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The insects have gone berserk
For anyone who thought the cold winter might have been a bit harsh for wildlife, I hope the recent heatwave has been an eye-opener. I’ve certainly never seen so much insect life in April before. The garden has been awash with orange-tips, holly blues, and speckled woods.
The hoverflies have appeared in earnest, and bumbles, wasps and solitary bees are everywhere. There is an audible hum, usually only heard in June. They are all squabbling over the raspberry flowers. Pond-skaters are frolicking across the water surface, and the newts are in full-flow courtship below.
Blackbirds and thrushes are working double-time on the lawn and the local woodpigeons seem constantly out of breath, they are so busy.
But for me, the highlight of the last few days is, I’m afraid, a minute brown beetle. Saprosites natalensis is a tiny ‘dung’ beetle, just 2.5 mm long. Although its life history is unknown it is unlikely to feed in dung, and probably develops in rotten wood. A similar Australian species, Saprosites mendax, found in Arundel Park in the early 20th century (it’s still there by the way) was originally thought to feed in the burrows of other fungoid wood feeders, including stag beetles. There are plenty of stag beetles in Richmond, Battersea and East Dulwich, but that lead seems to be a red herring, and Saprosites natalensis is sometimes found making small chewed burrows under cut logs or pieces of garden timber.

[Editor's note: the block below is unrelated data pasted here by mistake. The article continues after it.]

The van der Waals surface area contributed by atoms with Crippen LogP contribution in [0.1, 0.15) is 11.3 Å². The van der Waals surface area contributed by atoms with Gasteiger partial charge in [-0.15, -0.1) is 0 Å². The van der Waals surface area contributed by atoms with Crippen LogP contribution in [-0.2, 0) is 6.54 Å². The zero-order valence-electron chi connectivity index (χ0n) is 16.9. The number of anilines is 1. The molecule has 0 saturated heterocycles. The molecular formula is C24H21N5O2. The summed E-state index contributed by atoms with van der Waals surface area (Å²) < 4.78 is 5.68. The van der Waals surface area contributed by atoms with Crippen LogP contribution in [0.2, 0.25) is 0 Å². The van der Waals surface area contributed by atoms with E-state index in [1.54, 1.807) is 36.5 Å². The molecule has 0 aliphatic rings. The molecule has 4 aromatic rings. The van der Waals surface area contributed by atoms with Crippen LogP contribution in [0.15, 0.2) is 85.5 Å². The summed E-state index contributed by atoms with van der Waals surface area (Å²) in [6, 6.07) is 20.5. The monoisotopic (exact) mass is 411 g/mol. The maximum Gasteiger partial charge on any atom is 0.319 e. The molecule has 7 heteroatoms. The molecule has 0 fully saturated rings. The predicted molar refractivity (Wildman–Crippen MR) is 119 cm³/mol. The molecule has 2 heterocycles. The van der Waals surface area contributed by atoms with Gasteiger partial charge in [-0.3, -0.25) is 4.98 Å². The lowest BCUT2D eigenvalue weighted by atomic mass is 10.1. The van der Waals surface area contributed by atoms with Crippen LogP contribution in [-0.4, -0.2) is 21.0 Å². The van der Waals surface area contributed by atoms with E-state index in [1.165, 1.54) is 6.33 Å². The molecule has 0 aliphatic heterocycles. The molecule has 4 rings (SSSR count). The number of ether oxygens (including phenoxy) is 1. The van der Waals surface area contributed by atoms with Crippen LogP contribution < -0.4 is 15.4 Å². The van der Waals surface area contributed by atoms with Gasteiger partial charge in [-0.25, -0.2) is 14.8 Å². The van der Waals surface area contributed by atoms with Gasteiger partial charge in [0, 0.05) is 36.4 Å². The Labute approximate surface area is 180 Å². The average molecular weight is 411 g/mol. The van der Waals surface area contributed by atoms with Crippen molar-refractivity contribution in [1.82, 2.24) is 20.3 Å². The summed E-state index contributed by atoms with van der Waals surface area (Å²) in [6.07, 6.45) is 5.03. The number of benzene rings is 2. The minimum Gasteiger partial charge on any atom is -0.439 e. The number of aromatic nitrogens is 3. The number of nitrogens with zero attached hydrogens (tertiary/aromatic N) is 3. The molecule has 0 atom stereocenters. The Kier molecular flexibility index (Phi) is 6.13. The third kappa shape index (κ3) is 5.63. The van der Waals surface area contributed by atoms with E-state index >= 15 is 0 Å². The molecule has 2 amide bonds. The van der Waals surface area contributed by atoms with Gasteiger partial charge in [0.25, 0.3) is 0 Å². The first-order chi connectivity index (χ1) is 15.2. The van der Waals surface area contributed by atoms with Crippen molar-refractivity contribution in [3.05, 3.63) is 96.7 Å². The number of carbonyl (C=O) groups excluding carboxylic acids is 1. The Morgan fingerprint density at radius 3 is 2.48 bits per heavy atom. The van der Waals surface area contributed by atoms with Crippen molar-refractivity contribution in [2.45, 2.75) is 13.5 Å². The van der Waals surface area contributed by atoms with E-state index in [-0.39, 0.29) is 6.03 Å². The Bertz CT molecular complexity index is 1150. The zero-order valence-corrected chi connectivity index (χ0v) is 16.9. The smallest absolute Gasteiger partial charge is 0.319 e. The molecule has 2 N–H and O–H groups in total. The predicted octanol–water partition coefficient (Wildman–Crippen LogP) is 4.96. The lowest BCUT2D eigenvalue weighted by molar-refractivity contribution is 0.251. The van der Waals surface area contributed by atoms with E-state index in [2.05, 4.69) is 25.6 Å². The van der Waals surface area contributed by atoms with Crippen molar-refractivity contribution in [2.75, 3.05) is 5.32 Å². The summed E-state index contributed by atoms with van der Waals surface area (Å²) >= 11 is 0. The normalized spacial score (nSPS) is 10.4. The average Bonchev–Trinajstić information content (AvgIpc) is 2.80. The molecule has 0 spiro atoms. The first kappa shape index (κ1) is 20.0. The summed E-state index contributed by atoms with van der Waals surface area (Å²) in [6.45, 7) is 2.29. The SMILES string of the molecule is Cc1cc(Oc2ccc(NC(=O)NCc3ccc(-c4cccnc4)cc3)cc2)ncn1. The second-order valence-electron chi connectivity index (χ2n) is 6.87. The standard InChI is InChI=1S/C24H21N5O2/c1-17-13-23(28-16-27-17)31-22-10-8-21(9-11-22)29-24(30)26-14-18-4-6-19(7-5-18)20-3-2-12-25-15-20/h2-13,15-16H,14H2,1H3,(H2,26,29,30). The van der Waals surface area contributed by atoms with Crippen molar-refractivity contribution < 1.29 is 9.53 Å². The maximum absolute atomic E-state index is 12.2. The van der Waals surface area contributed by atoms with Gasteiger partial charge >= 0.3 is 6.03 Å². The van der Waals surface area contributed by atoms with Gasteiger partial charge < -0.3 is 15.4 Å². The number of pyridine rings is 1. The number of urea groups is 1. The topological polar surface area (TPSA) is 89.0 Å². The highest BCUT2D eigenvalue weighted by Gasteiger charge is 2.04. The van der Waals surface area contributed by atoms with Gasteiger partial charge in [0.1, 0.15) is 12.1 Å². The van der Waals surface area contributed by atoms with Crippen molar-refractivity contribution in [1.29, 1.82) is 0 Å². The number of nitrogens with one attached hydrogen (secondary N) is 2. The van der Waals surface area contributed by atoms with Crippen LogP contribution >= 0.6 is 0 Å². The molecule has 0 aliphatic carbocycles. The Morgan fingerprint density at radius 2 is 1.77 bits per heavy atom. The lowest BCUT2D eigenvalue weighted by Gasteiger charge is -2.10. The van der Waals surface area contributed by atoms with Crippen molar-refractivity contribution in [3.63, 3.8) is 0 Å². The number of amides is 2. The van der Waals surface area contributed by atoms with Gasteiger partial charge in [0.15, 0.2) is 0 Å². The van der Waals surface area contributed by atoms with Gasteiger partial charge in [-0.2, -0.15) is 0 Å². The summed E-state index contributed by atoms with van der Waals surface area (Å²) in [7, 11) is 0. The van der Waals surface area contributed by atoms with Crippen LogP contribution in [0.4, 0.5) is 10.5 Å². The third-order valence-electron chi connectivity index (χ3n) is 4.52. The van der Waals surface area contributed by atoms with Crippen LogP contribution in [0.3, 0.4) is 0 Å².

When this supposedly South African species was found in West London it took quite a time to realize it was different from the Sussex beetles. With 130 very similar (almost identical actually) tiny species worldwide, final identification took DNA analysis to confirm it. Preserved museum examples were not good enough, so a plea went out to find living specimens. And just by chance I had been finding them that very week, flying about in my garden.
It’s a minor claim to fame, I know, but despite the elegant flutterings of the abundant butterflies, the whine of flower-visitors, and the gyrations in the pond, it is the slow airborne drift of a flying Saprosites that gets me excited in the garden now. And so far this is my only brush with DNA profiling.
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